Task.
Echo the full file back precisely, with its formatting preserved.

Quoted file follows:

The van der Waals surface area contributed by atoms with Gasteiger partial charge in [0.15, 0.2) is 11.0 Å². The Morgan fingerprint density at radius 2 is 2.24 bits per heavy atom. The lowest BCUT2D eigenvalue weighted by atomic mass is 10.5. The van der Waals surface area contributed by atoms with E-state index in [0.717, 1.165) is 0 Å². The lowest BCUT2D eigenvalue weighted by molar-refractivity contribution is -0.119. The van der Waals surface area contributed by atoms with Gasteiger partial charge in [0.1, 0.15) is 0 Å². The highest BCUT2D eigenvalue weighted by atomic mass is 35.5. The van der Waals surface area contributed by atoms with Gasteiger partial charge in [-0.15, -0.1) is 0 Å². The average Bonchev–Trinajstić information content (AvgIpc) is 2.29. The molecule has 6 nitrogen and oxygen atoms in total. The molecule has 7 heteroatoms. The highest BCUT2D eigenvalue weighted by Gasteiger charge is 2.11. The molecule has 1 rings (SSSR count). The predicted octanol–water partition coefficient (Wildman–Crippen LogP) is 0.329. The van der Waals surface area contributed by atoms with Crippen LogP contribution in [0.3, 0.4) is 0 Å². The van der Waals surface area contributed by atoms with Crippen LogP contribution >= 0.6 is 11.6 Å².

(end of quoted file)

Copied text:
The van der Waals surface area contributed by atoms with Gasteiger partial charge in [0.15, 0.2) is 11.0 Å². The Morgan fingerprint density at radius 2 is 2.24 bits per heavy atom. The lowest BCUT2D eigenvalue weighted by atomic mass is 10.5. The van der Waals surface area contributed by atoms with E-state index in [0.717, 1.165) is 0 Å². The lowest BCUT2D eigenvalue weighted by molar-refractivity contribution is -0.119. The van der Waals surface area contributed by atoms with Gasteiger partial charge in [0.1, 0.15) is 0 Å². The highest BCUT2D eigenvalue weighted by atomic mass is 35.5. The van der Waals surface area contributed by atoms with Gasteiger partial charge in [-0.15, -0.1) is 0 Å². The average Bonchev–Trinajstić information content (AvgIpc) is 2.29. The molecule has 6 nitrogen and oxygen atoms in total. The molecule has 7 heteroatoms. The highest BCUT2D eigenvalue weighted by Gasteiger charge is 2.11. The molecule has 1 rings (SSSR count). The predicted octanol–water partition coefficient (Wildman–Crippen LogP) is 0.329. The van der Waals surface area contributed by atoms with Crippen LogP contribution in [0.3, 0.4) is 0 Å². The van der Waals surface area contributed by atoms with Crippen LogP contribution >= 0.6 is 11.6 Å².